SHAKESPEARE: PUZZLES, MYSTERIES, INVESTIGATIONS 29 October 2010
1pm (Mitre Lecture Theatre) Welcome
1.15pm Keynote Lecture
Prof. Katherine Duncan-Jones (Somerville, Oxford)
‘Two Hobbies and a Purge: three Shakespearian puzzles'.
2.15pm Twenty Minute Papers
Panel A: Room E124
Nick de Somogyi ‘"Shakespeare and the Three Bears"
This paper seeks to correct a pervasive misunderstanding about the identity of one (or two) of Shakespeare's celebrity contemporaries.
Dr. Annaliese Connolly (Sheffield Hallam), ‘Guy of Warwick, Godfrey of Bouillon, and Elizabethan Repertory’. (20 mins)
This paper argues the play is a product of the 1590s and situates The Tragical History in the context of the repertorial strategies employed by companies such as the Admirals’ Men involving foreign wars and character types such as Turkish Sultans.
Patrick Ashby (Bristol) ‘Othello and the invisible Turk’ (20 mins)
The paper suggests that the Venetian sense of collective identity, as depicted in this play, is based largely upon oppositional values, and that this opposition is paradigmatically illustrated in the city-state’s antagonistic relationship with the Ottoman Levant.
Panel B: Cloisters Chamber
Dr. John Lyon (Bristol) ‘Fat Ladies Never Sing: Henry James and the endless Tempest’
There are Shakespearean puzzles and mysteries. Why do readers, critics and editors make fools of themselves in trying to solve them?
Dr. Edward Chaney (Southampton Solent) ‘Shakespeare and Egypt’
The French were far ahead of the English in their interest in obelisks, but their scale and emphasis in England seems to have been inspired by Sixtus V’s projects.
Dr. Ann Kaegi (Hull) ‘Nicks, Cuts, and Henry V’
In this paper I examine the extent to which landmark productions of Henry V, from the Vietnam War to the present day, have continued to cut the play in a manner that suppresses the alignment between sexual and martial discourses (nicks and cuts) within the long Folio version.
3.15pm Tea, coffee and biscuits
3.30pm Keynote Lecture
Prof. Tiffany Stern (University College, Oxford)
‘A New Shakespeare Play? The Story of Cardenio’s Double Falsehood’.
Lewis Theobald's eighteenth-century play The Double Falsehood has recently been heralded as a Shakespeare play in disguise. Inside it are said to be fragments of Shakespeare's lost play Cardenio. But is this true? Did Theobald have any Shakespeare manuscripts? And was there a Shakespeare play called Cardenio in the first place?
4.30pm Buffet Tea
5.30pm Twenty Minute Papers
Panel C: Room E124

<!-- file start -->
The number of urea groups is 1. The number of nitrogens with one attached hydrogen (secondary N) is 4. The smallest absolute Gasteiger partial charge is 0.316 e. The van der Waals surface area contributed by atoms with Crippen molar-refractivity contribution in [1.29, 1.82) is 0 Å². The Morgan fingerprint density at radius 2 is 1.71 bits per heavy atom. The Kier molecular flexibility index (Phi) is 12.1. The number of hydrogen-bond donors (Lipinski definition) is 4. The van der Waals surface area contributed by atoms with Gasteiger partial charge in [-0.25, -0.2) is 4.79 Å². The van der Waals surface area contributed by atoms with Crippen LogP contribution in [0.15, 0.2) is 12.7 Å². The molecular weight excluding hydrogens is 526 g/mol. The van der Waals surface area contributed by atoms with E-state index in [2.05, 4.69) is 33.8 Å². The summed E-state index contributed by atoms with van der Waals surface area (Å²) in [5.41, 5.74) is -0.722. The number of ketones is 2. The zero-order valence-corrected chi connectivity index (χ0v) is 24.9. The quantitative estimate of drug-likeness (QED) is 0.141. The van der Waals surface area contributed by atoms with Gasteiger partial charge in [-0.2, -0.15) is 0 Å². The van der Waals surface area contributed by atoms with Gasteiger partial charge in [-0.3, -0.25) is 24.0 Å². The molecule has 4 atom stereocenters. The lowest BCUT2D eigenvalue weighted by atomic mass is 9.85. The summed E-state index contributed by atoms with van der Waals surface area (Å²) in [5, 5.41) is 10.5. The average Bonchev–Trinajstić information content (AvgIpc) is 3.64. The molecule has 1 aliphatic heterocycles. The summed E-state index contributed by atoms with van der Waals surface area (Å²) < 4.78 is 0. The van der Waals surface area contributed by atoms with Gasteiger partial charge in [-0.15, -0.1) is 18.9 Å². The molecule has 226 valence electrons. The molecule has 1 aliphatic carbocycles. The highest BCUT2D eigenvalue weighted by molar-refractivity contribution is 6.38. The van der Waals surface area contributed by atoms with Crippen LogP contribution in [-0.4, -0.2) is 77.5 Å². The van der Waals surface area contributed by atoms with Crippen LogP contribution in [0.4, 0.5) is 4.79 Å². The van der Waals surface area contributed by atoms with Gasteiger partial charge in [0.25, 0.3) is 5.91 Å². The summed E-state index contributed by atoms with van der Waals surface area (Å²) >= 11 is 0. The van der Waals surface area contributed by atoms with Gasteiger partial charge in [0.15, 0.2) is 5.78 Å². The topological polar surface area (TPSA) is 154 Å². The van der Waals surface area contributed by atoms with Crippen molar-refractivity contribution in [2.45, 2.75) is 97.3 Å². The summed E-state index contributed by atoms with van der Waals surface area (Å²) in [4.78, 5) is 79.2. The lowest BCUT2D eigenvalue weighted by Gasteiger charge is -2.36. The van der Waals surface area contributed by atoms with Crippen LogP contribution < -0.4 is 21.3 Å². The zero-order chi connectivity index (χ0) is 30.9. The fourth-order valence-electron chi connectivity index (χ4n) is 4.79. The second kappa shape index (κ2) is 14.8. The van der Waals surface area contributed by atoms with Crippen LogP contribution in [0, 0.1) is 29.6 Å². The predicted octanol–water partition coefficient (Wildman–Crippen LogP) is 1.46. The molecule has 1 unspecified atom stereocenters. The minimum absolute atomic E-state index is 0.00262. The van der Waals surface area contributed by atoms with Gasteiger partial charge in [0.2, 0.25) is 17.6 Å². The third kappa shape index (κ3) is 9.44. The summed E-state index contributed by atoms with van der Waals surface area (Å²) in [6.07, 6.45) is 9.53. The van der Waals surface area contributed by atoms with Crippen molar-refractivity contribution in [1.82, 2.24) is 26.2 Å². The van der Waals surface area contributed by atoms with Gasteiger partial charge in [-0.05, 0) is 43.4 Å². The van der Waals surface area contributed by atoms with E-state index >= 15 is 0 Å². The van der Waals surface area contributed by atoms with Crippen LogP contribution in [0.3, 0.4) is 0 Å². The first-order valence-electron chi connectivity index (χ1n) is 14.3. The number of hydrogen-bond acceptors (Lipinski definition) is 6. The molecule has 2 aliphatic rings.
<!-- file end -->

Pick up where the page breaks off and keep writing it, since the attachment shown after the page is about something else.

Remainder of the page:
Prof. Simon Barker (Gloucestershire) Shakespeare at ‘HK’: 1939 – 1945
This paper will describe this wartime context for the short seasons of plays staged at the Memorial Theatre, in order to show how the war years irreversibly transformed the relationship between Stratford and Shakespeare.
Dr. Paul Quinn (Chichester/Sussex) ‘How many children had Lady Macbeth?’: How L. C. Knights asked the right question for the wrong reason.
By constructing a text that turns on the violent deaths of fathers and children, Shakespeare positions his play within the polemical matrix spawned by James I within days of the discovery of Fawkes in the cellars under Parliament.
Dr. Cathy Parsons (Sussex) ‘Gods and Monsters’: The search for religious and national identity in Cymbeline
The use of conventional early-modern anti-Papist tropes of Roman Catholic depravity and evil are set against the construction of innate but endangered Protestant virtue in such a way as to subtly manifest Shakespeare’s unease with James I’s political and religious policies, and the danger to national safety and wellbeing from his seemingly pro-Papist stance.
Panel D: Cloisters Chamber
Barbara Kennedy (Sussex) ‘The belching whale and humming water: efficacious music in Pericles’
As an emblematic symbol of the entire universe, the musical references in Pericles have a thaumaturgic value: music has the power to work marvels or miracles evident in the revival of Thaisa and the healing of Pericles.
Dr. Julie Sutherland (British Columbia/Durham University) Shakespeare’s “Bromance” – Hollywood and Homosociability in Twelfth Night and Romeo and Juliet.
This paper proposes to trace filmic representations of homosociability in Shakespearean drama in an effort to understand how far we have (or have not) come in our understanding of male-male love.
Dr. Duncan Salkeld (Chichester) Shakespeare, the Clerkenwell madam and Rose Flower
This paper elucidates details in the 1594 Gesta Grayorum entertainment that point towards Shakespeare’s acquaintance with a prostitute, Lucy Negro, alleged to have been the ‘dark lady’ of the Sonnets.
6.45 pm Keynote Lecture
Prof. Stanley Wells and Dr. Paul Edmondson [Title TBC]
Conference Fee: £25 (Concessions, £15)
To register, contact Lorna Sargent, Administrator,
Department of English, University of Chichester,
College Lane, Chichester, West Sussex PO19 6PE,
email: firstname.lastname@example.org, telephone 01243 816163
or Duncan Salkeld at email@example.com,
or 01243 816184.